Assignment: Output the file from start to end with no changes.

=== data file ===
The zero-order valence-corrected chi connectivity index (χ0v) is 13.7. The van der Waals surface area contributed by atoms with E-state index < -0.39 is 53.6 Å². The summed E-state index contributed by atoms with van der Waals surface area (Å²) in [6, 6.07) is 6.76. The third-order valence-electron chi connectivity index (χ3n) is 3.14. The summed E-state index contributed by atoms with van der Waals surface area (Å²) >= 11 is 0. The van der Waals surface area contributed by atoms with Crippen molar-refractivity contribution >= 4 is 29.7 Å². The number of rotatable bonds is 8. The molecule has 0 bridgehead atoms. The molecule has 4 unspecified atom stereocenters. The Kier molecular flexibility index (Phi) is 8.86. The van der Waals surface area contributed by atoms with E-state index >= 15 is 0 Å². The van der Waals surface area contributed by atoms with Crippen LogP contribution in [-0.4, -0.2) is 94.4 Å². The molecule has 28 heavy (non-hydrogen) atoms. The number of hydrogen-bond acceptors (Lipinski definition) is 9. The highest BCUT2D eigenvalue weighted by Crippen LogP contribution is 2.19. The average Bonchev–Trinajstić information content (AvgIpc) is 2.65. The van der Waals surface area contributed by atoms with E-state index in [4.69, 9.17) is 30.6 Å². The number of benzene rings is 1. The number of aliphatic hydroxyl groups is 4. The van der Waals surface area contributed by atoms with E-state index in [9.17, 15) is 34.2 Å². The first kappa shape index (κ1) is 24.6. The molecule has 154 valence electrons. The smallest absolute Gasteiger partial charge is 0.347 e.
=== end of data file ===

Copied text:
The zero-order valence-corrected chi connectivity index (χ0v) is 13.7. The van der Waals surface area contributed by atoms with E-state index < -0.39 is 53.6 Å². The summed E-state index contributed by atoms with van der Waals surface area (Å²) in [6, 6.07) is 6.76. The third-order valence-electron chi connectivity index (χ3n) is 3.14. The summed E-state index contributed by atoms with van der Waals surface area (Å²) >= 11 is 0. The van der Waals surface area contributed by atoms with Crippen molar-refractivity contribution >= 4 is 29.7 Å². The number of rotatable bonds is 8. The molecule has 0 bridgehead atoms. The molecule has 4 unspecified atom stereocenters. The Kier molecular flexibility index (Phi) is 8.86. The van der Waals surface area contributed by atoms with E-state index >= 15 is 0 Å². The van der Waals surface area contributed by atoms with Crippen LogP contribution in [-0.4, -0.2) is 94.4 Å². The molecule has 28 heavy (non-hydrogen) atoms. The number of hydrogen-bond acceptors (Lipinski definition) is 9. The highest BCUT2D eigenvalue weighted by Crippen LogP contribution is 2.19. The average Bonchev–Trinajstić information content (AvgIpc) is 2.65. The van der Waals surface area contributed by atoms with E-state index in [4.69, 9.17) is 30.6 Å². The number of benzene rings is 1. The number of aliphatic hydroxyl groups is 4. The van der Waals surface area contributed by atoms with E-state index in [9.17, 15) is 34.2 Å². The first kappa shape index (κ1) is 24.6. The molecule has 154 valence electrons. The smallest absolute Gasteiger partial charge is 0.347 e.